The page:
Battles between Armenian and Azerbaijan forces over the disputed region of Nagorno-Karabakh have continued overnight, as international calls for calm after the heaviest fighting between the two countries in years grew.
The Armenian defence ministry on Monday morning reported fighting throughout the night, while Azerbaijan’s defence ministry said Armenian forces were shelling the town of Terter.
The clashes between the two former Soviet republics, which fought a war in the 1990s, were the latest flare-up of a long-running conflict over Nagorno-Karabakh, a breakaway region that is inside Azerbaijan but is run by ethnic Armenians.
Seventeen Armenian separatist fighters were killed and more than 100 wounded in the fighting that began on Sunday morning, Nagorno-Karabakh leader Araik Harutyunyan said, conceding that his forces had “lost positions”.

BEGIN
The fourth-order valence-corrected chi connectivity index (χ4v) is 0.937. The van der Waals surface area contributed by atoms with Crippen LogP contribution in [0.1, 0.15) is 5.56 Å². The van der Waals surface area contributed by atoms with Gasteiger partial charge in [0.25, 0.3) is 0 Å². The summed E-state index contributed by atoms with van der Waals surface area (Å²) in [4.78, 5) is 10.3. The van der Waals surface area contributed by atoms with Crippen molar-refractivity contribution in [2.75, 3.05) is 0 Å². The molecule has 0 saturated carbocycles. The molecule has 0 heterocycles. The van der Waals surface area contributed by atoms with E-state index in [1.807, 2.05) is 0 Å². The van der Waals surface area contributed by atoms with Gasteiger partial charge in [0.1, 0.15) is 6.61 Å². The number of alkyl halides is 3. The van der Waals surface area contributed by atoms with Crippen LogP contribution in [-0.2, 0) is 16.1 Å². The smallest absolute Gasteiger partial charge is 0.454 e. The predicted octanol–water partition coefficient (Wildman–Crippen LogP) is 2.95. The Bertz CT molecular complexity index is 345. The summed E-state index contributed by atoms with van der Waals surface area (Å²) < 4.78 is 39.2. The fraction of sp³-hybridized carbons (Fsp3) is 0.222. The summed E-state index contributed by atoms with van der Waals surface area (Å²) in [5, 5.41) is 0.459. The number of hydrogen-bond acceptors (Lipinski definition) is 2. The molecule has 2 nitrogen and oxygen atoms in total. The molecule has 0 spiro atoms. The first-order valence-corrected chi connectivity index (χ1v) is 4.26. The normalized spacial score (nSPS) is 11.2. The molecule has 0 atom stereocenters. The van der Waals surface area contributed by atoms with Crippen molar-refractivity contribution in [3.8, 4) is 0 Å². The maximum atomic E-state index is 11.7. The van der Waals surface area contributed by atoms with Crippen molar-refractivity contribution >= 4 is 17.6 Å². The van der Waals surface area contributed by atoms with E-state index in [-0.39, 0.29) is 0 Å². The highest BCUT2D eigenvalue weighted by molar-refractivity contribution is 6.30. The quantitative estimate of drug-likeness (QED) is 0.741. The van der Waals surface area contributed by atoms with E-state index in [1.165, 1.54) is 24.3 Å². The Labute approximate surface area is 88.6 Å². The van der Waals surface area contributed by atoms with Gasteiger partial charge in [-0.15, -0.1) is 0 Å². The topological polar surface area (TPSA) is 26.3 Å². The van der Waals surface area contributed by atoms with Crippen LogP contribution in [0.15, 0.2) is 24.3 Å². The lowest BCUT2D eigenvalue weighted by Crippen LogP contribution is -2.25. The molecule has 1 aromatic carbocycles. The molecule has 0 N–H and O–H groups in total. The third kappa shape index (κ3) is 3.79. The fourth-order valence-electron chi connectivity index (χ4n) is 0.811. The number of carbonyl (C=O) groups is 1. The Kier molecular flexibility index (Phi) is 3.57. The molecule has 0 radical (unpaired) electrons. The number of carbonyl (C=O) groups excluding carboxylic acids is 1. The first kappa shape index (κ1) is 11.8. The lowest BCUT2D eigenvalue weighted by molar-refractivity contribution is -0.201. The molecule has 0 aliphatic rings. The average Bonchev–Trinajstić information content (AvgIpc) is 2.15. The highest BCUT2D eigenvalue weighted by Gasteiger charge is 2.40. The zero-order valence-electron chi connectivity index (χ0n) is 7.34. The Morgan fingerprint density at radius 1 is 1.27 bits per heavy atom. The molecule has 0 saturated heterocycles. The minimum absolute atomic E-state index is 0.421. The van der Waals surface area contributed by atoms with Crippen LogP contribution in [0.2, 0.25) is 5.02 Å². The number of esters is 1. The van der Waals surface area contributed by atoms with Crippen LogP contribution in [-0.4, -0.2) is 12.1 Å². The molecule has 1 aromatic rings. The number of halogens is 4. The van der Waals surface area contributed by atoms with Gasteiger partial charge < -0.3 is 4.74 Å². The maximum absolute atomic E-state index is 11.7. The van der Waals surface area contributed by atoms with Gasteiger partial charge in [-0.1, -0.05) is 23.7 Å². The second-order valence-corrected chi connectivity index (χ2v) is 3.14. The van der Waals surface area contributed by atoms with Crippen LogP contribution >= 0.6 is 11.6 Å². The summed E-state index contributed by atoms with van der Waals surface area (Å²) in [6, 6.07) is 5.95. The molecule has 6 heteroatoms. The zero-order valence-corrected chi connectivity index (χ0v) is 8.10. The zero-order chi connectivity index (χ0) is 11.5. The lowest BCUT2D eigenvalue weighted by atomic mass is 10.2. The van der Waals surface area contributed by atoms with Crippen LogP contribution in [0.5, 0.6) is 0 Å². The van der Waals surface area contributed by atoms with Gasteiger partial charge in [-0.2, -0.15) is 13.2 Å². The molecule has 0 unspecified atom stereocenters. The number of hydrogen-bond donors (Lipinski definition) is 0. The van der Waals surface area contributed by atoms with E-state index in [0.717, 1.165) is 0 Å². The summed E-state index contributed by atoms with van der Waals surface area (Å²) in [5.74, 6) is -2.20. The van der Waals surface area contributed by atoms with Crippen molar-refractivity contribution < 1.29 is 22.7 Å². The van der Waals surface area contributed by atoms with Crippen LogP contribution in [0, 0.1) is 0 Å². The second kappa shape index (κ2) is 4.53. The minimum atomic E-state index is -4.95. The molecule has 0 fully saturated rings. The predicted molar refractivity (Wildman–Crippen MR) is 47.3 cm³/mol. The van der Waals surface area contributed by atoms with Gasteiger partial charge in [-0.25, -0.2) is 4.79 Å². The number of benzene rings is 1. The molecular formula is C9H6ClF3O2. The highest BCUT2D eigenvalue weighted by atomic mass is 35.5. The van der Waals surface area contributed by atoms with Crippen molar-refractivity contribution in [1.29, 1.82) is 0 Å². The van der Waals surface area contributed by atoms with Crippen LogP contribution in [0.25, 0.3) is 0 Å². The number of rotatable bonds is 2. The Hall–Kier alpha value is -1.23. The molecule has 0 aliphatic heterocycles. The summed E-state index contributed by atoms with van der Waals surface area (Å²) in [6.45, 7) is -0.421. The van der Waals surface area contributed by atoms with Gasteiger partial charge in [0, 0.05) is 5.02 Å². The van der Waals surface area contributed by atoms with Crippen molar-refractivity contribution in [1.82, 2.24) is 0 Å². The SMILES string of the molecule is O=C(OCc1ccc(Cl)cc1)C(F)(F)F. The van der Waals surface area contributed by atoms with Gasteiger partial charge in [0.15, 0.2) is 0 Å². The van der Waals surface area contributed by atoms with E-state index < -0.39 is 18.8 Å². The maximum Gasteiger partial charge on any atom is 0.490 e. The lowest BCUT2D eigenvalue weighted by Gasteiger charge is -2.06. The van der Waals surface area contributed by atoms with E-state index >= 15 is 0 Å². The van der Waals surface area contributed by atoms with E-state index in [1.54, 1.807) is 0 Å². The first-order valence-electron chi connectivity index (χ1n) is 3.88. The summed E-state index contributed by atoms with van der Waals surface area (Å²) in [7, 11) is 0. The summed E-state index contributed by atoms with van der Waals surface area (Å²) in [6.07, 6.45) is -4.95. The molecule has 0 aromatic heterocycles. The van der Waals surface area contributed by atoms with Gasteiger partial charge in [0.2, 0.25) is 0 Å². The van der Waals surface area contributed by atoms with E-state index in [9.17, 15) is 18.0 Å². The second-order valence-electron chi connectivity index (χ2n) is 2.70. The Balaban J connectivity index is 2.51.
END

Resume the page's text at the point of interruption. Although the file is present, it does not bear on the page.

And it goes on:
Both sides also reported civilian casualties.
Nagorno-Karabakh separatists said one Armenian woman and a child were killed, while Baku said that an Azerbaijani family of five died in shelling launched by Armenian separatists.
“We are tired of Azerbaijan’s threats, we will fight to the death to resolve the problem once and for all,” Artak Bagdasaryan, 36, told the AFP news agency in Yerevan, adding that he was waiting to be conscripted into the army.
Azerbaijan claimed it captured a strategic mountain in the region that helps control transport communications between Yerevan and the enclave.
The clashes prompted a flurry of diplomacy to reduce tension in a decades-old conflict amid fears the violence could spiral out of control.